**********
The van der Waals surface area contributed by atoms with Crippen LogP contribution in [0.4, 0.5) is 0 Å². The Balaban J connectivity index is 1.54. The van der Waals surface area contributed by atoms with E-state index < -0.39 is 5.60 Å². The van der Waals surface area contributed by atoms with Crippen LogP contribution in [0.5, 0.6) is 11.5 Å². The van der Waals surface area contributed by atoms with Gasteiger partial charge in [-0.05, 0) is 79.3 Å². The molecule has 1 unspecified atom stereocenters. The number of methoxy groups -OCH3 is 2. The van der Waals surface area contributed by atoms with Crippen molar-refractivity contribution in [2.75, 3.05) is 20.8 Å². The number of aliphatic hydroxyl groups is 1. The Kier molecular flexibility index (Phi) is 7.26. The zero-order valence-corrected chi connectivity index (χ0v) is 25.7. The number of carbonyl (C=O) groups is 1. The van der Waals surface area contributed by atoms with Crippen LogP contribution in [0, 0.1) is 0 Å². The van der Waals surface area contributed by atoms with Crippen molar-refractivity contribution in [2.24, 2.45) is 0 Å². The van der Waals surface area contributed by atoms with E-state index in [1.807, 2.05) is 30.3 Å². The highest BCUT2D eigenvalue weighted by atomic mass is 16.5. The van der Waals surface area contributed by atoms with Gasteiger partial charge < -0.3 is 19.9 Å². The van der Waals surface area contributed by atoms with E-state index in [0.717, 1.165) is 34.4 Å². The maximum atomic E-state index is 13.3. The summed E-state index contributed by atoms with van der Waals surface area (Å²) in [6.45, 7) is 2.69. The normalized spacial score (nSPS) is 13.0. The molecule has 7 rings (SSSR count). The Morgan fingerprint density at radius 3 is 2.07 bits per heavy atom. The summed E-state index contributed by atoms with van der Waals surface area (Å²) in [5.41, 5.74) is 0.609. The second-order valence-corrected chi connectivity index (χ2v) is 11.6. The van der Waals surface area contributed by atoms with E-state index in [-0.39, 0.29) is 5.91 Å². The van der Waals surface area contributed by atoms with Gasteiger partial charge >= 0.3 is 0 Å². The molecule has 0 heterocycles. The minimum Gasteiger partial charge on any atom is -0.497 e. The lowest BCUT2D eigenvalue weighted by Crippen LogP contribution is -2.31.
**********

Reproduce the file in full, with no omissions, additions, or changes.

The van der Waals surface area contributed by atoms with Crippen LogP contribution in [0.4, 0.5) is 0 Å². The Balaban J connectivity index is 1.54. The van der Waals surface area contributed by atoms with E-state index < -0.39 is 5.60 Å². The van der Waals surface area contributed by atoms with Crippen LogP contribution in [0.5, 0.6) is 11.5 Å². The van der Waals surface area contributed by atoms with Gasteiger partial charge in [-0.05, 0) is 79.3 Å². The molecule has 1 unspecified atom stereocenters. The number of methoxy groups -OCH3 is 2. The van der Waals surface area contributed by atoms with Crippen molar-refractivity contribution in [2.75, 3.05) is 20.8 Å². The number of aliphatic hydroxyl groups is 1. The Kier molecular flexibility index (Phi) is 7.26. The zero-order valence-corrected chi connectivity index (χ0v) is 25.7. The number of carbonyl (C=O) groups is 1. The van der Waals surface area contributed by atoms with Crippen LogP contribution in [0, 0.1) is 0 Å². The van der Waals surface area contributed by atoms with Crippen molar-refractivity contribution in [2.24, 2.45) is 0 Å². The van der Waals surface area contributed by atoms with E-state index in [1.807, 2.05) is 30.3 Å². The highest BCUT2D eigenvalue weighted by atomic mass is 16.5. The van der Waals surface area contributed by atoms with Gasteiger partial charge < -0.3 is 19.9 Å². The van der Waals surface area contributed by atoms with E-state index in [0.717, 1.165) is 34.4 Å². The maximum atomic E-state index is 13.3. The summed E-state index contributed by atoms with van der Waals surface area (Å²) in [6.45, 7) is 2.69. The normalized spacial score (nSPS) is 13.0. The molecule has 7 rings (SSSR count). The Morgan fingerprint density at radius 3 is 2.07 bits per heavy atom. The summed E-state index contributed by atoms with van der Waals surface area (Å²) in [5.41, 5.74) is 0.609. The second-order valence-corrected chi connectivity index (χ2v) is 11.6. The van der Waals surface area contributed by atoms with E-state index in [-0.39, 0.29) is 5.91 Å². The van der Waals surface area contributed by atoms with Gasteiger partial charge >= 0.3 is 0 Å². The molecule has 0 heterocycles. The minimum Gasteiger partial charge on any atom is -0.497 e. The lowest BCUT2D eigenvalue weighted by Crippen LogP contribution is -2.31.